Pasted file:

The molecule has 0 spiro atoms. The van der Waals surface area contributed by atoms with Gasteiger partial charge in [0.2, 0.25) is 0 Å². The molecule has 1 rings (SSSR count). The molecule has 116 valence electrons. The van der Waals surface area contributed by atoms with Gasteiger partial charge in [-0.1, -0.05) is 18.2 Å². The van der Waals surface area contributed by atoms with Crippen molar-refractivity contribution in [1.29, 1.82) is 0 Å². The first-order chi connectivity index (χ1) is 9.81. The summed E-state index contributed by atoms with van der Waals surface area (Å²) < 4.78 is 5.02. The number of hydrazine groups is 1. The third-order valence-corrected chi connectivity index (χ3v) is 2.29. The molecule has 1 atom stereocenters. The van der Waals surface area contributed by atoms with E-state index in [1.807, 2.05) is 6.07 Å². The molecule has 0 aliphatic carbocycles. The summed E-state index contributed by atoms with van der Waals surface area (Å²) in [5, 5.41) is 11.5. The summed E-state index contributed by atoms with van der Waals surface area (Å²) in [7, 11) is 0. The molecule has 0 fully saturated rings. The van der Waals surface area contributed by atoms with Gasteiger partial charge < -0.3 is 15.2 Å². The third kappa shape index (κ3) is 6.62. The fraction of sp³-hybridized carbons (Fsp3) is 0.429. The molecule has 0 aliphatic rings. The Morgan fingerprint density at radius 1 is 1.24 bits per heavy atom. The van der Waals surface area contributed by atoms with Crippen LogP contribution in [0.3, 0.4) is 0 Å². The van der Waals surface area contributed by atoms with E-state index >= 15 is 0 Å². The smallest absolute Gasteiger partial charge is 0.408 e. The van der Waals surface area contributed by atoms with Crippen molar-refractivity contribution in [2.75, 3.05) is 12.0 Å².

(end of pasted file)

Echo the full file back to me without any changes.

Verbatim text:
The molecule has 0 spiro atoms. The van der Waals surface area contributed by atoms with Gasteiger partial charge in [0.2, 0.25) is 0 Å². The molecule has 1 rings (SSSR count). The molecule has 116 valence electrons. The van der Waals surface area contributed by atoms with Gasteiger partial charge in [-0.1, -0.05) is 18.2 Å². The van der Waals surface area contributed by atoms with Crippen molar-refractivity contribution in [1.29, 1.82) is 0 Å². The first-order chi connectivity index (χ1) is 9.81. The summed E-state index contributed by atoms with van der Waals surface area (Å²) < 4.78 is 5.02. The number of hydrazine groups is 1. The third-order valence-corrected chi connectivity index (χ3v) is 2.29. The molecule has 1 atom stereocenters. The van der Waals surface area contributed by atoms with E-state index in [1.807, 2.05) is 6.07 Å². The molecule has 0 aliphatic carbocycles. The summed E-state index contributed by atoms with van der Waals surface area (Å²) in [5, 5.41) is 11.5. The summed E-state index contributed by atoms with van der Waals surface area (Å²) in [7, 11) is 0. The molecule has 0 fully saturated rings. The van der Waals surface area contributed by atoms with Gasteiger partial charge < -0.3 is 15.2 Å². The third kappa shape index (κ3) is 6.62. The fraction of sp³-hybridized carbons (Fsp3) is 0.429. The molecule has 0 aliphatic rings. The Morgan fingerprint density at radius 1 is 1.24 bits per heavy atom. The van der Waals surface area contributed by atoms with Crippen LogP contribution in [0.3, 0.4) is 0 Å². The van der Waals surface area contributed by atoms with E-state index >= 15 is 0 Å². The smallest absolute Gasteiger partial charge is 0.408 e. The van der Waals surface area contributed by atoms with Crippen molar-refractivity contribution in [2.75, 3.05) is 12.0 Å².